Against the odds, GOP candidates in the state of Tennessee experienced a historic win. In addition to delivering the state to John McCain, Republicans won both chambers of the state legislature. And, as the Wall Street Journal reported, "Sen. Lamar Alexander became the first Republican to carry all but one county in his re-election win -- even taking a quarter of Tennessee's black votes."
NPR was not so generous to Republicans in its reportage.
Given the opportunity to traffic in the 'Republicans as racists' trope or do some honest journalism, well, with NPR involved, you can probably guess which way this story went.
Sure, it's garden variety AP labeling/double-standard bias, but it bears busting anyway.
At KnoxNews.com (h/t NB reader coffee260), one can read the tale of Nashville, Tennessee, state representative Rob Briley, who "has pleaded guilty to leaving the scene of an accident and property damage prior to leading authorities on a high-speed chase last September." Briley is a Democrat, but his party affiliation was not mentioned in the 6-paragraph story.
Yet another AP dispatch on another state politician, this one from Maryland, had a quite different treatment of that legislator's political affiliation.
Via the Baltimore Sun's Web page:
Last year's most bizarre and famously icky sex scandal was, of course, Senator Larry Craig's airport bathroom incident, in which the Idaho Republican was alleged to have been soliciting homosexual sex from an undercover cop. Suffice it to say no one who came across the story could walk away without knowing Craig's party affiliation, and in some cases his record as a conservative with some libertarian-friendly stances.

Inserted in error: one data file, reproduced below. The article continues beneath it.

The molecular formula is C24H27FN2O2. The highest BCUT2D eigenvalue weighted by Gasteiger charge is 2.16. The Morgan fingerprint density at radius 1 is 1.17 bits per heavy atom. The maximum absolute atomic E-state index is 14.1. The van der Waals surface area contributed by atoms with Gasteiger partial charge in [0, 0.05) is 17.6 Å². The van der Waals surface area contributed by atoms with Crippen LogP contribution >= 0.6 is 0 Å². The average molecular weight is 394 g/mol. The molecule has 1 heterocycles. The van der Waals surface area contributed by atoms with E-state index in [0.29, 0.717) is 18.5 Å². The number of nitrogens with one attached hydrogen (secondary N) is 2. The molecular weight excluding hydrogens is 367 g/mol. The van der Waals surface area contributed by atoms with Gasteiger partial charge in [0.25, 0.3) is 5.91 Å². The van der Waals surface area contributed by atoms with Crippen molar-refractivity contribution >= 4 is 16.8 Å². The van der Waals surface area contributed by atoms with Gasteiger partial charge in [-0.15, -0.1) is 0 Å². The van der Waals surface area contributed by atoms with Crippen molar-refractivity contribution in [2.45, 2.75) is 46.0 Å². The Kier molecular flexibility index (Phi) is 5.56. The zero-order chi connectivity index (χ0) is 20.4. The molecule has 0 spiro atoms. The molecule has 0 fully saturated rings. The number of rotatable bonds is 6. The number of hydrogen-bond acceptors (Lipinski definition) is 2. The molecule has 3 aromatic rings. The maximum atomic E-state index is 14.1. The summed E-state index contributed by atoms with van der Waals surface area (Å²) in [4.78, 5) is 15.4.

So how did the Associated Press's Bill Poovey treat a former Democratic Tennessee judge with an arguably nastier, kinkier, more disturbing sexual predilection? Not one mention of John B. Hagler's Democratic Party affiliation in Poovey's 23-paragraph January 2 story, even though the judge's sex fantasy recording sure spooked at least one veteran police officer (emphasis mine, h/t NB reader Chris Mario):
All of the attention in the media in recent days over reports of cheers in the Seattle Times newsroom over Karl Rove leaving the White House, and boos in the MSNBC newsroom during a George W. Bush State of the Union speech, don't surprise me. I've seen this kind of naked and unprofessional expression of political bias against Republicans in a newsroom before.
Today's Nashville Tennessean newspaper featured a misleading headline: Skipping Sunday School costs jobs at religious publisher. The headline makes it appear that a religious publisher fired employees who skipped Sunday school. The story, though, is much different - declining Sunday school attendance across a certain Christian denomination has led to less business for that denomination's main publisher of Sunday school materials, leading to job cuts.